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Missing the Point: Palestinian Resistance and the Irrelevance of International Debate

Emily Windelstein
Date Published: 
September 14, 2004
    “I want the land because it’s my land; I have the right to reach my land. At least, if the Israelis are able to build the Wall, which I will see in front of me everyday when I look from my home’s window, I want to remember that I tried to do something to stop it…even if I couldn’t in the end. “The people in the village want their land because it is all which is left after the occupation confiscation stole most of our land in 1948. The Wall will leave us with nothing. Everybody is angry, but anger is not enough – something should be done too. After this Intifada, there is no living sources left but this land. We are a poor village – the school teacher is the richest. What do you expect the situation of the others to be? The Israelis make us feel helpless in front of their machines and guns. “The more we feel helpless, the more we feel angry. We are doing nothing. We just sit on our lands, they come and shoot tear gas, beat us with their batons and shoot bullets at us. Every night they come to our houses and arrest people. They are trying to suppress the people’s resistance, but the more the Wall comes near our lands, where thousands of ancient olive trees will be uprooted, the more we become insistent on stopping them.” —Wafa’, a 25-year-old woman from Budrus, southwest Ramallah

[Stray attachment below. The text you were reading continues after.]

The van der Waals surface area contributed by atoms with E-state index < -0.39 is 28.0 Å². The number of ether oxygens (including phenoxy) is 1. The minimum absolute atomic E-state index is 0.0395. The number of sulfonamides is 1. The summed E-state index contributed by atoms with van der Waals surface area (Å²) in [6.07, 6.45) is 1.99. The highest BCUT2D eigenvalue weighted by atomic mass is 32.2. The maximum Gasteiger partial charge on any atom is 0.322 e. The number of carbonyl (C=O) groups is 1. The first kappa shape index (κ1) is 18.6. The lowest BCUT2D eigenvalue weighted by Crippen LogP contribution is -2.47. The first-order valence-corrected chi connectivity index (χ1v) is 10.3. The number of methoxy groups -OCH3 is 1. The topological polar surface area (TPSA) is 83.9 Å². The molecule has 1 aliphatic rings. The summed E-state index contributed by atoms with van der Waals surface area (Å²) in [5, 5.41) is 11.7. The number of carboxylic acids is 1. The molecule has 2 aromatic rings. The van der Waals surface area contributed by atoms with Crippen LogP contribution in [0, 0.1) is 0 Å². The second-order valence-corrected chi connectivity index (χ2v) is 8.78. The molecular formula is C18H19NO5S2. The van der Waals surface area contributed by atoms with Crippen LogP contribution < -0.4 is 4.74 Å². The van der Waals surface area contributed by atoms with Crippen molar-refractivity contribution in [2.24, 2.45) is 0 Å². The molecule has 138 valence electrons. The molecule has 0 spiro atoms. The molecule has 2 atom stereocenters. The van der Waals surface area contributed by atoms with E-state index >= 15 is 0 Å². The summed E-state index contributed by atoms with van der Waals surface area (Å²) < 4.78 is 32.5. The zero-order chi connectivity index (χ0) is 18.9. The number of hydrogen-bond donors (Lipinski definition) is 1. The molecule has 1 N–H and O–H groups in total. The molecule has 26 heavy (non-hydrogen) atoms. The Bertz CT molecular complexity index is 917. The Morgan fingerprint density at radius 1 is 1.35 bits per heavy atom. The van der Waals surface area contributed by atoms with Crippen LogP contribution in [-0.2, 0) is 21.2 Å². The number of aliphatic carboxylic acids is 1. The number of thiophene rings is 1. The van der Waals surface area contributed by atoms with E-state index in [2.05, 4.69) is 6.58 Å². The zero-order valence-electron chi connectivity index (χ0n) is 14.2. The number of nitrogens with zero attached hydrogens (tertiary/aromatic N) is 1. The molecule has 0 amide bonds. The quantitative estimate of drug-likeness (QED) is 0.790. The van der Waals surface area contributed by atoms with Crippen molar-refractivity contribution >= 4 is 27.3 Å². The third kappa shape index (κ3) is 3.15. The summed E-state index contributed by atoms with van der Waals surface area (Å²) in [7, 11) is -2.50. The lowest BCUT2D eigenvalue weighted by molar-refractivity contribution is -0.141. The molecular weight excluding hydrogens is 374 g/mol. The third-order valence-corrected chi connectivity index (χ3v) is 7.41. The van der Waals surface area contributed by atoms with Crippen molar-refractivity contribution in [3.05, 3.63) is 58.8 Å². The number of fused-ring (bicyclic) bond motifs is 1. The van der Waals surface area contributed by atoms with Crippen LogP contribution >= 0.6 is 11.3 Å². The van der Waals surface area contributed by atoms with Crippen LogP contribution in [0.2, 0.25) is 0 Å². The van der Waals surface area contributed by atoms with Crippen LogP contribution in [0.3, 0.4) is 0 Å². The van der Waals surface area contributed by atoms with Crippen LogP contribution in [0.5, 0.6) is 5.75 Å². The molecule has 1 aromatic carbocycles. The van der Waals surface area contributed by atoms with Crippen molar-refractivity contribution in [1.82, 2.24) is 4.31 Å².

On July 9, the International Court of Justice (ICJ) in The Hague declared in an advisory opinion, 14 votes to 1 (American, of course), that the Apartheid Wall being built on Palestinian lands in the Israeli-occupied West Bank is illegal according to international humanitarian and human rights law. While this is a welcome opinion, particularly in light of the near absence of strong public criticism of the Israeli occupation and its related colonialist crimes, the ICJ’s opinion is neither shocking nor the most relevant to be amplified in this struggle. Palestinians have been mobilized against the Wall from within their villages and on their lands for over two years, since before construction of the Wall ever began. By turning to a legal institution, in the face of an already illegal occupation, and by failing to fully recognize the daily resistance of Palestinian people on the ground, the international community misses the point – Palestinians are not resisting the Apartheid Wall in order to get recognition from institutions that have repeatedly failed them, their resistance is about their existence – the cultural, spiritual and physical existence of the Palestinian people. Since the earliest maps appeared and Palestinian communities first began to experience the devastation caused by construction on the Apartheid Wall, the people of Palestine have been mobilizing against it in vehement opposition, recognizing that the Wall is nothing more than another colonialist land and resource grab on the part of Zionist forces. The Apartheid Wall, made up of concrete slabs up to 9 meters high in some places, razor wire, electrical fencing, ditches, trenches, roads, sensors and surveillance devices is the latest mechanism of ethnic cleansing being imposed by Israeli occupation forces. If it is built to completion, the Wall will annex more than 50% of West Bank lands, while some 40% of Palestinians will either be separated from their lands or be isolated from the rest of the West Bank. As it rips through the West Bank, the Wall aims to annex all major settlement blocs and confiscate natural resources, such as land and water, while also targeting Palestinian economic focal points in what can only be perceived as an attempt to strangle Palestinian livelihood and force migration through the cutting off of trade, jobs and urban growth potential. The Wall separates Palestinians from their schools, places of worship, health facilities, markets, jobs, water and sanitation resources and families. The Wall inflicts a dangerous and brutal form of Apartheid on the people of Palestine, imposing oppressive economic, political and racially based separation designed to inhibit development, growth and ultimately Palestinian existence. Clearly a racist device, it encloses Palestinians into ghettos in which all entrances and exits are controlled by the oppressive occupying force; its path deliberately confiscates resources for exploitation by Israeli settlers and those living west of the Green line, while planning for expanded settlement colonization. The Wall is undoubtedly another attempt to establish irreversible demographic and physical boundaries in Palestine through the annexation of illegal settlements and the forced expulsion of Palestinians from their land. By nature, the Apartheid Wall threatens all viable Palestinian stability, self determination, freedom of movement and the establishment of any Palestinian state as they would choose to define it. Popular resistance In response to the racist and colonial project of the Apartheid Wall, Palestinian communities have been actively mobilizing in popular resistance, making it widely known that they are unwilling to accept the Wall and any policies associated with its implementation. The strongest mobilizations have come on the lands of those facing destruction by occupation bulldozers, razing land for the Wall’s path. Throughout the West Bank, in all areas where the Wall’s devastation has threatened Palestinian communities, resistance has been consistent, taking many forms, though not wavering in the goal of bringing the Wall down. In numerous cases, Palestinians have physically opposed occupation forces, with only their bodies and perhaps some rocks, against M16s, bulldozers, batons and other occupation weaponry. In other cases, the people have refused to leave their lands and homes marked for demolition or isolation, while countless numbers of Palestinians and their allies have taken to the streets in mass protest, despite inevitable retribution from occupation forces. Additionally, there have also been several actions of collective resistance to the Apartheid Wall and its policies through solidarity, legal and organizational appeals, exhibitions, forums, conferences, hunger strikes and any other means available. The primary actors involved in resistance to the Apartheid Wall are the local Palestinian villagers, farmers and workers whose lands and livelihoods are threatened by the Wall. For these people, who are used to rising before dawn to tend to their land, herd their sheep or harvest their crops, they now find themselves rising early to confront occupation bulldozers and soldiers who come armed with tear gas, live- and rubber-coated ammunition, sound grenades and the might of the occupation system which fails to hold soldiers accountable for any violence they inflict on demonstrators. Resistance from villagers in Budrus, like Wafa’, marked an important point in the struggle against the Apartheid Wall’s second phase. The defiance expressed by the people of Budrus, starting in November 2003, drew national and international attention, forcing the issue of the Wall into public debate, as women, men and children resisted with such vigor that, for several days, occupation forces were unable to work. During the course of protest in Budrus alone, over 100 Palestinians were injured and more than a dozen people were arrested. In Zawiya village, west of Salfit, occupation forces began their destruction in early June, and again, villagers went to protect their lands and defy the Wall’s construction. Many women, young men and children were able to find their way to their lands, even as they were surrounded by occupation military forces. The people sat in front of the bulldozers, unable to witness and allow the destruction of their lands and their lives. Rabiha Youssef from Zawiya explains, “We confronted the occupation forces with our bodies. We told them that we are not going to let them uproot our trees which we’ve raised like our children. My niece, who is not ten yet, stood in front of the bulldozers and told the occupation soldiers that this is our land, and told them to go back from where they came. My mother is sixty years old, she refused to stay in the house while they were uprooting our trees, and she came to the lands and put herself in the way of the bulldozer.” Zawiya is located in the western section of Salfit district and the village has been targeted continuously over the last 37 years with land confiscations. Occupation forces have confiscated 7,000 dunums of the village’s lands, 2,000 of which were used to construct “Elkana” settlement. Yet more land was confiscated for the construction of Israeli bypass roads and another 500 dunums were seized for an occupation military camp. The Wall around Zawiya will run in close proximity to the houses of the village and if completed, Zawiya, along with Deir Ballut and Rafat will be isolated in a ghetto, separated from the rest of Salfit in order to annex the settlements of Peduel, Ale Zahav and Brukhin. Of course, Zawiya and Budrus represent only two examples out of the far too many villages which have been forced to face down occupation forces trying to salvage their livelihoods out of the devastation of the Apartheid Wall. In community after community, throughout the West Bank, resistance has been surging on the ground and in the lands to tear the Wall down and reject all of its political implications. Focal point Biddu was a focal point of resistance, witnessing massive demonstrations on the land and drawing the issue of the Wall’s colonial devastation to a more public forum, unfortunately due in large part to the murder of 6 Palestinians demonstrators by occupation forces. In April, as villagers in Biddu continued their resistance – fighting to reach their lands each day for weeks despite the aggressive tactics of occupation forces – a popular meeting with community members from Jenin and Qalqiliya was organized by the Palestinian Grassroots Anti-Apartheid Wall Campaign. The meeting offered a forum for popular committees from the northern villages (where the Wall has already been completed) to offer their solidarity to the people of Biddu. The Palestinian Grassroots Anti-Apartheid Wall Campaign was formed in October 2002 by several local nongovernmental organizations in response to the oppressive measures of the Apartheid Wall and the immediate impact it was having on Palestinian lives, property and future. It has unified local councils, NGOs and community members into approximately 60 popular committees throughout the West Bank. The Campaign takes a strong and uncompromising position against this racist colonial project and has put forward the following demands: the immediate cessation of the building of the Wall, the dismantling of all parts of the Wall and its related zones already built, the return of lands confiscated for the path of the Wall, and the compensation of damages and lost income due to the destruction of land and property in addition to the restitution of land. All Campaign efforts are directed toward achieving these goals by supporting local communities in their resistance to the Wall. Even in communities where the Wall has been built, the people continue to resist. For example, in Jayyus – where 72% of the village’s lands have been isolated, robbing over 300 people of their only source of income – the Wall was “completed” in late 2003. Nonetheless, the people relentlessly mobilize in resistance to the Wall, burning surveillance cameras, cutting the wires of the Wall’s fencing and breaking the gates open in order to fight their way to their isolated lands. In addition, many efforts were made to keep their lands by building sheds and literally camping out on the land, though these efforts were eventually crushed by occupation forces. Many of the villagers in Jayyus also refused the use of occupation permits as they were seen to legitimize the Wall and its policies. Legal argument Though the mainstream has taken a somewhat renewed interest in the Apartheid Wall in light of two recent legal proceedings – one in the Israel High Court and the other from the International Court of Justice – it is essential to remain skeptical, particularly as these events have the potential to radically compromise grassroots struggle. On June 30, the Israeli High Court ruled that 30 kilometers of the Wall’s path through villages northwest of Jerusalem must be “shifted” in order to accommodate humanitarian concerns of the Palestinians while also minding Israeli “security.” While this decision was portrayed in the media as a “victory” for the Palestinians, it was in fact anything but. Was it really expected that the judicial body of the occupying power would function outside of its own political institutions? In actuality, the ruling plays directly into the hands of the occupation administration by legitimizing the Israeli claim that the Wall is about “security” while solidifying the position that the Wall can indeed be built on Palestinian land. The ruling also gave Israel a good face in the public eye, which worked to its advantage after the ICJ ruling only 10 days later. The High Court ruling was Israel’s way of saying, “See, we’re a good democracy – we can take care of ourselves – no need for any of that International Court business…” Of course, it is hard to sell the democracy of a racist occupation state built on stolen lands where half the native population has been forcibly expelled and the other is trapped in bantustans. As for the ICJ advisory opinion on the Wall, until the international community rises to the occasion with a widespread boycott, sanctions on aid and an arms embargo, it is simply another opinion from an institution that has failed the Palestinians too many times. As with the numerous UN resolutions that have come before – declaring the illegality of the occupation, settlements and the Wall – the decision will mean nothing on the ground as long as the UN, the EU and the rest of the international community place their allegiance to global “powers” (namely the United States and Israel) over the rights of the Palestinians. Ultimately, by directing the public eye away from Palestinian popular resistance and manipulating the reality of the Wall behind false pretenses and legal jargon, we fail the people of Zawiya, Biddu, Budrus and every other Palestinian community that is battling for existence in the Wall’s path. The struggle against the Wall can not, and will not, wait for the overhaul of a failed international system of justice – it is only by highlighting and supporting the resistance of Palestinian communities on the ground, from and by Palestinians, will we see the fall of the Apartheid Wall. ABOUT THE AUTHOR Emily Winkelstein is a volunteer with the Palestinian Grassroots Anti-Apartheid Wall Campaign, .